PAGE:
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In Place: Mesa Arts Center: A (Not So) Dry Country

In Place: Mesa Arts Center: A (Not So) Dry Country

The dry arroyo wasn’t dry when I visited Mesa Arts Center last fall. This gold tile and lava rock gash in the so-called Shadow Walk that arcs through the site was supposed to be dry most of the time—like an actual desert arroyo—but it seems the water runs almost constantly. “I don’t know of anybody that has seen it dry,” Shauna Gillies-Smith told me recently. She was one of the key designers of the project at Martha Schwartz Partners (Design Workshop’s Tempe, Arizona, office was the local LA of record). The planned dryness would reference the surrounding Sonora, of course, but Schwartz’s office also had a practical reason.

Gillies-Smith, who now has her own office called Ground, remembers that MSP had just finished Exchange Square in Manchester, UK. There, it was unclear whether there would be enough money or maintenance to run the fountain all the time, so MSP designed it to look good wet or dry. I am sure you have a mental image of that project: the fragmented grey strip looking like, well, an eroded mesa. “[Manchester] was in the back of our minds,” says Gillies-Smith, “as we started Mesa Arts.”

I should be more clear.  The arroyo wasn’t dry, but it also wasn’t full. The project description from MSP’s ASLA award entry (Mesa Arts Center, completed in 2005, won an Honor Award in 2007) says the arroyo was meant to flood exuberantly from time to time. When I visited, it was obvious from the wear of the lava rock and the water-staining on the tile that the water had been higher. I could picture how much more dramatic the flow would be in flood, but the half-full condition wasn’t bad either.

That’s credit to the cross-section. The arroyo is essentially a tile basin with a jagged bottom. Fins of lava rock rise from the basin, creating channels of different widths, depths, and (this is the best part) water speeds. Water in one channel might be moving twice as fast as the water on the other side of one of the black fins. When the fins end and the channels combine, the water roils and churns, trying to find another path and some equilibrium of velocity. Then the flood splits again, some of it spreading out, some slipping into a micro-canyon and rushing downstream.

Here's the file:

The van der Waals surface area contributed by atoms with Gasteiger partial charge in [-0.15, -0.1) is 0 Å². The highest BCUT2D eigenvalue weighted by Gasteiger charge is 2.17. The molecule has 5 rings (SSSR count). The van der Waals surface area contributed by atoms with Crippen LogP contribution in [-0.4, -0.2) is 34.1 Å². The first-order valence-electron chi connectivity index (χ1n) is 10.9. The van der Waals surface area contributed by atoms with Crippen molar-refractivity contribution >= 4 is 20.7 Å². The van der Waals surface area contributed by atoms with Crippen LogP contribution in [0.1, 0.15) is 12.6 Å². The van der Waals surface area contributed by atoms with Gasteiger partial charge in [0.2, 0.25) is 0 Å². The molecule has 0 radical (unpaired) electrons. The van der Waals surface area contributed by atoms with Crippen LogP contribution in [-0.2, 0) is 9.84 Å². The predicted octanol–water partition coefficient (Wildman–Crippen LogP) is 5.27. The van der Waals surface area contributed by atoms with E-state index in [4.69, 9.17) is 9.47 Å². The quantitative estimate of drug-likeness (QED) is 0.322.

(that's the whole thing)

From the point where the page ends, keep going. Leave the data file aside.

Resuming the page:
Find more videos like this on Land8.com



Find more videos like this on Land8.com
  

Neither the section nor the abrupt beginnings and endings of the black fins have any documentable rhyme or reason. The design is intricate and carefully detailed, but not beholden to any overwrought formula or module. 

 

 

Gillies-Smith told me the office explored the design of the arroyo physically—with a “casual working model,” in her words. That allowed the landscape architects to visualize the design and play with form and line. “You can get your eyes right down in it,” she says. Interestingly, during the design process the arroyo materials swapped places. Early on, the lava rock formed the base and the tile the upper levels and fins. That might seem more geologically accurate, I suppose, but I have to say the final gold base and black crest achieve an important contrast and more effectively show the movement of the water.

When there’s water, that is. Which is most of the time, it seems. Which is too bad—but not too too bad.

 

In Place is a Land8 column that resurrects the design field trip. If you haven’t yet, read the intro and my previous posts here.

Photos, video, and sketch by the author.

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